The tale of Barrington Court is multilayered and intriguing. The Court has stood for over four hundred years; gradually fading and falling into terrible disrepair, it was eventually reduced to being used as a farmhouse.
Gifted to the National Trust in 1907 by Julia Woodward, the house remained in this sorry state as there were no funds to restore it. In 1915 Colonel Lyle visited Barrington with his wife, 'Ronnie', and they fell in love with the romance and ambience of the place and the exciting possibility of its restoration and new glory days ahead. They agreed to take on a ninety-nine year repairing lease from the Trust, and work began in 1921.
The next five years saw a major restoration project unfold, as Colonel Lyle and his architect James Edwin Forbes made plans to use Colonel Lyle’s incredible collection of historic salvaged woodwork, collected over many years from derelict buildings up and down the country.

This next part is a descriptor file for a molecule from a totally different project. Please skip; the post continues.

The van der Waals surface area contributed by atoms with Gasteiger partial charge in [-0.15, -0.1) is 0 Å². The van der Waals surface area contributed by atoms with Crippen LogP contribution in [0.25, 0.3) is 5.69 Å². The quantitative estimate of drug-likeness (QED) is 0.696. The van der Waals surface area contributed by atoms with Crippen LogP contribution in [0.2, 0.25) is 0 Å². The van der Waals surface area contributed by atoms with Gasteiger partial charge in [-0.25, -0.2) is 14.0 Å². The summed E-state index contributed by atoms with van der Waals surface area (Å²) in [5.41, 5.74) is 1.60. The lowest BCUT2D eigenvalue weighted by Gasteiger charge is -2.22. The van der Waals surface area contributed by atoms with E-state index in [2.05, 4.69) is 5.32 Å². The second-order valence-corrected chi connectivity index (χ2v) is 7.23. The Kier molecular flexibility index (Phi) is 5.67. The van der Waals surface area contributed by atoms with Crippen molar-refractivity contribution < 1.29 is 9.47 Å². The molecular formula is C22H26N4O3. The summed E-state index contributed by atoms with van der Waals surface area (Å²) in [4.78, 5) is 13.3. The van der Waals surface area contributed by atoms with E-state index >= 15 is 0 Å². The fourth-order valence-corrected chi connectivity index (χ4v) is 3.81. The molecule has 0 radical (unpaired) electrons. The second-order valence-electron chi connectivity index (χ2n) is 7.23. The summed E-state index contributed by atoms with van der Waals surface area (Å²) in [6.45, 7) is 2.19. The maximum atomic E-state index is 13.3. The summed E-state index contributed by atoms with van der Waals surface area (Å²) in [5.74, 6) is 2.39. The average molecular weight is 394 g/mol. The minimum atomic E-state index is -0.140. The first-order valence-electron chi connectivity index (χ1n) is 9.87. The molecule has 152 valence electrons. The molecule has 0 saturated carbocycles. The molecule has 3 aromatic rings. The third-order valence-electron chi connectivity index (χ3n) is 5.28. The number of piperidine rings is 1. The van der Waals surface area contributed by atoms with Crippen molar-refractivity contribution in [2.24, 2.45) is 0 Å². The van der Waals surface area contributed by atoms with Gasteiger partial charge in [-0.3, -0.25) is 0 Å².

To complete such a major project in just five years was an amazing achievement and harnessed the energy and passion of many different people from all walks of life. As well as the skills of traditional craftsmen like stonemasons and carpenters, those with new skills, like electricians and plumbers, were also needed because the house was to be a comfortable, modernised home fit for a wealthy 1920s family.
During this time friendships were formed and a working community established. Colonel Lyle oversaw much of the work himself, particularly when the time came to install the wooden panelling, which was almost like completing a complicated giant jigsaw.
The story of Barrington’s restoration is told through visual, audio and three-dimensional images; little scenes gently breathe life back into the unfurnished rooms, and hint at how life was during this time, revealing a few surprises along the way.